The ICC has launched a new blog on its outreach activities to communities affected by crimes under the Court’s jurisdiction. Contributing writers write of their efforts to “engage grassroots communities to inform them about victims’ rights, explain judicial proceedings, answer questions, address concerns, and foster realistic expectations about the Court’s work.”
What is outreach?
The ICC’s Outreach Unit carries out activities designed to promote understanding of and support for the Court’s mandate in ICC situation countries and other directly affected communities, thereby managing expectations and enabling victims and affected communities to follow and understand ICC processes, by engaging them in a two-way dialogue.
These activities provide information, promote understanding and, hence, support for the Court’s work, and provide access to judicial proceedings. The purpose of such a two-way dialogue is to allow victims and affected communities to provide feedback to the Court, thereby integrating their views and perceptions into its activities and processes. Outreach is also vital to creating conditions conducive to supporting the Court’s operations more generally in situation countries.
Outreach is one of the most important components of the ICC’s work. When affected communities understand and can follow proceedings, respect for the rule of law and human rights at the national level is enhanced, and encourages further domestic prosecutions and deters future crimes.
Practically speaking this involves everything from engaging grassroots communities to inform them about victim’s rights, to explaining judicial proceedings, answering questions, addressing concerns, and fostering realistic expectations about the Court’s work.
Outreach around the trial of Bosco Ntaganda
On the blog, Margot Tedesco, field outreach coordinator in the Democratic Republic of Congo, describes her work in the eastern DRC:
She says that outreach sessions in affected communities are the biggest part of ICC outreach activities:
“Outreach officers set out on the roads of Ituri every time there is a major judicial development because our role is to bridge affected communities with the courtroom, 8000 km away. It is how we bring justice closer to affected communities.”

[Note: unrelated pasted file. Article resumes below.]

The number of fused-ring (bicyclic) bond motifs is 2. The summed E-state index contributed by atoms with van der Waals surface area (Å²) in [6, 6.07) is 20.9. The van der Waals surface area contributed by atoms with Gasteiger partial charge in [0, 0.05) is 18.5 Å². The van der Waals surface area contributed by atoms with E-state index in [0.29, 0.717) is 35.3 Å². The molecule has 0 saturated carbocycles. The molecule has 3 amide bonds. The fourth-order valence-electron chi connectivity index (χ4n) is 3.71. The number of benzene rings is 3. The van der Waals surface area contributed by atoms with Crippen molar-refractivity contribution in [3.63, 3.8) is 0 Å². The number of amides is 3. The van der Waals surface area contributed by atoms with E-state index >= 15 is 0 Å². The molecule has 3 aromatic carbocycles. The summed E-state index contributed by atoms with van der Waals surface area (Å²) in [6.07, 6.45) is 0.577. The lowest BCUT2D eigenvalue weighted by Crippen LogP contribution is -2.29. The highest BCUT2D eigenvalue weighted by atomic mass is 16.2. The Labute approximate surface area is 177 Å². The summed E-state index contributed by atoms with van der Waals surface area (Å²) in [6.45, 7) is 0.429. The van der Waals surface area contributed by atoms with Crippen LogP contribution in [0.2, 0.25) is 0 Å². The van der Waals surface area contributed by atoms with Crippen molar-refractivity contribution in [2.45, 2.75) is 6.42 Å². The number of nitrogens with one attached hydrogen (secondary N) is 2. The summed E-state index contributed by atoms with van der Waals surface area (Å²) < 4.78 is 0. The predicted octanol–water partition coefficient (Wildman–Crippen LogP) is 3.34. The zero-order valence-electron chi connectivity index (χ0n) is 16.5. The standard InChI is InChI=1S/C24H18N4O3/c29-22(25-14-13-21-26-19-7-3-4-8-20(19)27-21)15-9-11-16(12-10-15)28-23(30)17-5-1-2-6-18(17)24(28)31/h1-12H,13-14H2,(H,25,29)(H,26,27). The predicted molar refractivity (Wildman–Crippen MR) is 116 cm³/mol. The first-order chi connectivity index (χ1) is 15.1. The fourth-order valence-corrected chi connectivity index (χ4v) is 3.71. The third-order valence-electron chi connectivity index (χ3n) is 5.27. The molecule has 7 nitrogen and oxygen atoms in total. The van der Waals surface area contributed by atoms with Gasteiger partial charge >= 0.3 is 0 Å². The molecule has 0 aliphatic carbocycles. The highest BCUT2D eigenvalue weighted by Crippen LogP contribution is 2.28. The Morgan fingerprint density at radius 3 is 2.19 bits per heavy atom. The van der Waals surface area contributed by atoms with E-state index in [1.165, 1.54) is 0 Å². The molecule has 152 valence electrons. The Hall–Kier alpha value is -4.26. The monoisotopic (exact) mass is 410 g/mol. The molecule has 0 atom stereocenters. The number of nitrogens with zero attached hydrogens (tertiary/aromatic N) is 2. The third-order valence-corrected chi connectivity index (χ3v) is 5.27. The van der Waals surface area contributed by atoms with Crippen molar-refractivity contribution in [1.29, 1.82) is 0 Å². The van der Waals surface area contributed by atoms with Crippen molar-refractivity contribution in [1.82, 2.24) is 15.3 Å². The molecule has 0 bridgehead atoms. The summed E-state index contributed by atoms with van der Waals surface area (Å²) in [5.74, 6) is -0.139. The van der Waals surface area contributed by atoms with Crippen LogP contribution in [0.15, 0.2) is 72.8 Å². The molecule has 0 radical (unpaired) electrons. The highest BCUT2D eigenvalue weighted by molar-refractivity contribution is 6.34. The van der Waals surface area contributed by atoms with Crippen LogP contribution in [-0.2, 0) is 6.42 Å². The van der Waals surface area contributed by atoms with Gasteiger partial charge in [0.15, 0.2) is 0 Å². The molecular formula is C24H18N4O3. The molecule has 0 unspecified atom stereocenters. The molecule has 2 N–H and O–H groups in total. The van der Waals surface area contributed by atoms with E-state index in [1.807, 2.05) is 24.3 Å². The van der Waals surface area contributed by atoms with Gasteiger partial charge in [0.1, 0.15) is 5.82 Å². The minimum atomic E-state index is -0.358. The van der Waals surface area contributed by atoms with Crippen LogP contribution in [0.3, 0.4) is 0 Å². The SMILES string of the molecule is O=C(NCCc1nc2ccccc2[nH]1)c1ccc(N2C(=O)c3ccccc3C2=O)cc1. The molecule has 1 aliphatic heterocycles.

In the trial of Bosco Ntaganda, a DRC militia leader, Tedesco writes about how outreach involved a practical approach to ensure communities could see the trial as it happened. Video footage was brought to several villages, so communities would know what to expect from the trial and how it would proceed. Audio-visual programmes were projected, concerns were heard and questions were answered. She reports that, in total, 37 communities were visited in the five territories of the Ituri province. The people watched the footage with great interest and asked questions to improve their understanding of the trial.
However, there can be big challenges to effective outreach.
Tedesco reports that in some communities affected by the Ntaganda case, there was no access to electricity, internet, or television, making it difficult for the ICC to deliver information.
Tedesco believes that victims and their families are keenly interested in knowing what is going on with ICC trials. As one villager affected by the Ntaganda trial stated: “Today, you screened images for us, so we could see with our own eyes what is happening in The Hague. Before we followed the cases through the voice of others”. He continues: “Bosco Ntaganda might be found guilty or innocent, but we want justice to do its work”.
The importance of outreach to communities affected by the ICC’s work in The Hague cannot be understated. After all, it is not enough that justice is done; it must be seen to be done. The Court’s new blog will go a long way to ensuring that this crucial work does not go unrecognized.
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